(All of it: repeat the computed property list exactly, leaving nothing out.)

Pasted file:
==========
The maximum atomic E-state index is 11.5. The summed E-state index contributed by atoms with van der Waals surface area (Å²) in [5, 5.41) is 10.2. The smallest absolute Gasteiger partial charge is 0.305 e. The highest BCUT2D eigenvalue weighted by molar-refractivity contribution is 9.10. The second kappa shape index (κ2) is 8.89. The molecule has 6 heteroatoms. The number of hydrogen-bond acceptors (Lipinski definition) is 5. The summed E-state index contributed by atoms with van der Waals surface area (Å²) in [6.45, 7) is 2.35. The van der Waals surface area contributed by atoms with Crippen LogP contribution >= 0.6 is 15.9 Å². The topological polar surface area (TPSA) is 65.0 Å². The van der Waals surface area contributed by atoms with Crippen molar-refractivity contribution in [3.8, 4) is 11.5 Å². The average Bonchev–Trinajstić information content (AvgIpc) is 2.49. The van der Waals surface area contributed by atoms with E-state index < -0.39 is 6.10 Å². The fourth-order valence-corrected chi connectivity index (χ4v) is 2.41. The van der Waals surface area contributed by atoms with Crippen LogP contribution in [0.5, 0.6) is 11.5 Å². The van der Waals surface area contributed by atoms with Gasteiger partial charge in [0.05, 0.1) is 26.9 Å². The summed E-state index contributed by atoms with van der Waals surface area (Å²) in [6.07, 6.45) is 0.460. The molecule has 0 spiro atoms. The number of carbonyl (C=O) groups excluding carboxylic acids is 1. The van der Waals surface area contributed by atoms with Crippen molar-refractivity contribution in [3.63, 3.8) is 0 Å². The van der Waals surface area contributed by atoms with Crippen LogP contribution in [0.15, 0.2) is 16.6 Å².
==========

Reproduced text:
The maximum atomic E-state index is 11.5. The summed E-state index contributed by atoms with van der Waals surface area (Å²) in [5, 5.41) is 10.2. The smallest absolute Gasteiger partial charge is 0.305 e. The highest BCUT2D eigenvalue weighted by molar-refractivity contribution is 9.10. The second kappa shape index (κ2) is 8.89. The molecule has 6 heteroatoms. The number of hydrogen-bond acceptors (Lipinski definition) is 5. The summed E-state index contributed by atoms with van der Waals surface area (Å²) in [6.45, 7) is 2.35. The van der Waals surface area contributed by atoms with Crippen LogP contribution >= 0.6 is 15.9 Å². The topological polar surface area (TPSA) is 65.0 Å². The van der Waals surface area contributed by atoms with Crippen molar-refractivity contribution in [3.8, 4) is 11.5 Å². The average Bonchev–Trinajstić information content (AvgIpc) is 2.49. The van der Waals surface area contributed by atoms with E-state index < -0.39 is 6.10 Å². The fourth-order valence-corrected chi connectivity index (χ4v) is 2.41. The van der Waals surface area contributed by atoms with Crippen LogP contribution in [0.5, 0.6) is 11.5 Å². The van der Waals surface area contributed by atoms with Gasteiger partial charge in [0.05, 0.1) is 26.9 Å². The summed E-state index contributed by atoms with van der Waals surface area (Å²) in [6.07, 6.45) is 0.460. The molecule has 0 spiro atoms. The number of carbonyl (C=O) groups excluding carboxylic acids is 1. The van der Waals surface area contributed by atoms with Crippen molar-refractivity contribution in [3.63, 3.8) is 0 Å². The van der Waals surface area contributed by atoms with Crippen LogP contribution in [0.15, 0.2) is 16.6 Å².